• (Left) Dana Guy, an operational adviser and primary subterranean operation and heavy breach trainer for the U.S. Army Asymmetric Warfare Group and Soldiers from Company B, 1st Battalion, 6th Infantry Regiment, 2nd Brigade Combat Team, 1st Armored Division of the Brigade Modernization Command prepare to conduct close quarter drills in a shoot house here during the AWG’s Subterranean Risk Reduction Exercise here Sept. 3-14. The CQD scenario portion of the exercise was a part of a “crawl, walk, run” piece to the exercise in assisting the soldier in determining what surface tactic, techniques and procedures were applicable to the subterranean environment. The AWG conducted the subterranean risk reduction exercise in order to prepare the soldiers for their upcoming participation in a subterranean assessment at the Network Integration Evaluation 14.1 scheduled for November. AWG’s end state for conducting the Risk Reduction Exercise and its upcoming participation in NIE 14.1 is to develop technique solutions to capability gaps with respect to subterranean operations and to ultimately develop an Army Techniques Publication on subterranean warfare for the force. (U.S. Army Photo by Lt. Col. Sonise Lumbaca)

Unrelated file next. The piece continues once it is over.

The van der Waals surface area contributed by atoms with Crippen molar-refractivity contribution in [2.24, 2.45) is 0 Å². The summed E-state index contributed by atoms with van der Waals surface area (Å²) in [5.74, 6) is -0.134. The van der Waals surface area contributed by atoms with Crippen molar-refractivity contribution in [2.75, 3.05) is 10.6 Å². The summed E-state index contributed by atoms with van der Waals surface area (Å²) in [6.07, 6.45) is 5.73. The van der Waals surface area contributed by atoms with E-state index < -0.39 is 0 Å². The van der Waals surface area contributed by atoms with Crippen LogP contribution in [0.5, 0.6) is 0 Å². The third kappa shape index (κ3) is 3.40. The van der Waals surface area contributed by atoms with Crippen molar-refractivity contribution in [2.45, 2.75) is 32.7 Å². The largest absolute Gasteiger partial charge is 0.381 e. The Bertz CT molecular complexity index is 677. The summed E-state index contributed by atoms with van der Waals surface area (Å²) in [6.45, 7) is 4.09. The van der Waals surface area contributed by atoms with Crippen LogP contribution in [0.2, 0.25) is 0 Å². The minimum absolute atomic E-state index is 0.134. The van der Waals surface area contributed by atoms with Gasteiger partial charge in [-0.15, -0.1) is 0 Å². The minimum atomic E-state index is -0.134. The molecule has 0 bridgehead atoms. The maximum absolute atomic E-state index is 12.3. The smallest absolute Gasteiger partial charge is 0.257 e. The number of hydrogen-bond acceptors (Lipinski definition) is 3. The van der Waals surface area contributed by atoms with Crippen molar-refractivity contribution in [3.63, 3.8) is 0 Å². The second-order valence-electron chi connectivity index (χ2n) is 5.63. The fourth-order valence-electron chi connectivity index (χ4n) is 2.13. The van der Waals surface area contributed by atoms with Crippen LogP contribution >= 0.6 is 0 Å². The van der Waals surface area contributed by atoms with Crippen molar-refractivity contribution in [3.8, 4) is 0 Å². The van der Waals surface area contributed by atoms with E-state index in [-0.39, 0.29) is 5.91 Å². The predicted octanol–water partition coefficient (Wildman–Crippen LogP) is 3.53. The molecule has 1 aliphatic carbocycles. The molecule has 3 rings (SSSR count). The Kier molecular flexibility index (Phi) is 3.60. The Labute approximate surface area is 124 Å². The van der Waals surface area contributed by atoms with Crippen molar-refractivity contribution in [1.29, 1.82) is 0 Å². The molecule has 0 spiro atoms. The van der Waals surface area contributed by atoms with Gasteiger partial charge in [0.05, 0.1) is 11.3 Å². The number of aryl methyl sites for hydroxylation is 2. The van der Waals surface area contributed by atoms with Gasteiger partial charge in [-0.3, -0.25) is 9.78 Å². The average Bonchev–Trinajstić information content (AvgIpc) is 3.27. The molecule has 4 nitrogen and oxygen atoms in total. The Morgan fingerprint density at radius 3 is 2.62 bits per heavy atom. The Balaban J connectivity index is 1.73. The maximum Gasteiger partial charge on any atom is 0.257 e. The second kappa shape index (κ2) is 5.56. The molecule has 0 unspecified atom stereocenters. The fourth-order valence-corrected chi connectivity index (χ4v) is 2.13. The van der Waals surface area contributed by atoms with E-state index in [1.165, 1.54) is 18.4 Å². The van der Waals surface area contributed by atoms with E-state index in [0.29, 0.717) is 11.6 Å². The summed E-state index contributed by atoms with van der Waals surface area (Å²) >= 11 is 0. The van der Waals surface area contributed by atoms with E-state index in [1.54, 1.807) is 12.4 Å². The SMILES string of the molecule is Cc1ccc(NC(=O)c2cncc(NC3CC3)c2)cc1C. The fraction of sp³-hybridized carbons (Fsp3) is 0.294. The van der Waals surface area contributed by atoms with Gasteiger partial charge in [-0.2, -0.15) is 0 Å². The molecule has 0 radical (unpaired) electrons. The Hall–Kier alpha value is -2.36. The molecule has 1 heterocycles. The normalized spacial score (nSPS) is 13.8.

• (Right) Erik Kvarme, an operational adviser for the U.S. Army Asymmetric Warfare Group, goes over various breaching tools with soldiers from Company B, 1st Battalion, 6th Infantry Regiment, 2nd Brigade Combat Team, 1st Armored Division of the Brigade Modernization Command during the AWG’s Subterranean Risk Reduction Exercise here in September. During the exercise, the soldiers looked at additional training requirements and equipment considerations with regard to filling capability gaps when mitigating through a subterranean environment. During the exercise, the soldiers were taught various levels of breaching operations and provided hands on experience with using the tools. The AWG conducted the scenario based exercise in order to prepare the soldiers for their upcoming participation in a subterranean assessment at the Network Integration Evaluation 14.1 scheduled for November. AWG’s end state for conducting the Risk Reduction Exercise and its upcoming participation in NIE 14.1 is to develop technique solutions to capability gaps with respect to subterranean operations and to ultimately develop an Army Techniques Publication on subterranean warfare for the force. (U.S. Army Photo by Lt. Col. Sonise Lumbaca)

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Creative home station training ups the ante on mitigating thru SubTO